Esther Perel’s Secret to Making—and Keeping—Lifelong Friends

Photo: Getty Images/Westend61

Esther Perel turned 60 years old last year. A luminary of sex and relationships, Perel celebrated the milestone by hosting a straight-up fabulous party. She didn't fill the room with just anybody, though, she explains to actor Alia Shawkat in the latest episode of Death, Sex & Money. A thoughtful, well-curated guest list included a few major players from every decade of life.

"It was an amazing experience of integration to have all the worlds of my decades come together in one place and meet," says Perel. "I have many long-standing friends its not just one or two, I have friends from every place where I’ve lived and every decade." Perel's inner-circle is a commingling of individuals, each of whom serves as "signposts" or "markers" for the major moments of life.

By bringing together everyone under one roof, Perel enjoys both the present company and the flood of memories from the life she lived in her teens, 20s, 30s, 40s, 50s, and 60s. "It's just really interesting to have that perspective," she says. "I think we move so much these days [that] we sometimes move so fast and we don’t necessarily have the long history, the continuity, the longform narrative of people who remember you decades before."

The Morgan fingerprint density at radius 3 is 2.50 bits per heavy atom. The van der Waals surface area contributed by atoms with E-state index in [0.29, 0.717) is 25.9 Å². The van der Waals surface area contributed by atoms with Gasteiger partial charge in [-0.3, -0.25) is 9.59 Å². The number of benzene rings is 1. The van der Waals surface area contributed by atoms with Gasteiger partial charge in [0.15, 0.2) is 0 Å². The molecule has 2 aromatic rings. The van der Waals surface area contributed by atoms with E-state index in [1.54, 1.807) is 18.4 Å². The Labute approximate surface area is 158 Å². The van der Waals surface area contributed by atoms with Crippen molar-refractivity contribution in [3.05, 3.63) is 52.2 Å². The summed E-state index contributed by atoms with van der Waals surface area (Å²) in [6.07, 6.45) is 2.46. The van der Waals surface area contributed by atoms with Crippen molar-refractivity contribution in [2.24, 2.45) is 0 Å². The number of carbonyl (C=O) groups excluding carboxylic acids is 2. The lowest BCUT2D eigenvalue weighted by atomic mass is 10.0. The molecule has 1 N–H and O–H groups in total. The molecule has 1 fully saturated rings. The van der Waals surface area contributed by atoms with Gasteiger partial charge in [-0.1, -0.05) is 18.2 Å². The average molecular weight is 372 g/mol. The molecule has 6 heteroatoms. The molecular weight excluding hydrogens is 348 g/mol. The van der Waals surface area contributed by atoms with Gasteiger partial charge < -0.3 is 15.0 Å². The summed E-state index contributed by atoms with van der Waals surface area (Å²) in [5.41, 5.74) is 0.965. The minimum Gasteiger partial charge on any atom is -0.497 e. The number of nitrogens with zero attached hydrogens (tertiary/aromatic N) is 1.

"I have many long-standing friends. It's not just one or two, I have friends from every place where I’ve lived and every decade." —Esther Perel

In addition to her commitment to lifelong friends, Perel looks to younger generations for companionship as well. (Me! Pick me!) "I've been making friends with people who are younger than me, too, and I learn so much," she says. "I have a lot to teach them."

Of course, the ultimate goal is to find yourself under the wing of someone like Perel. But if that doesn't happen, take with you this nugget of wisdom: Shiny new friends are great, but celebrating the beginning of each new decade is made all the more fabulous by maintaining relationships with those from childhood, college, and your very first job.

If you've reached your mid-30s without a romantic relationship, that's totally normal. Dating changes with every passing year.

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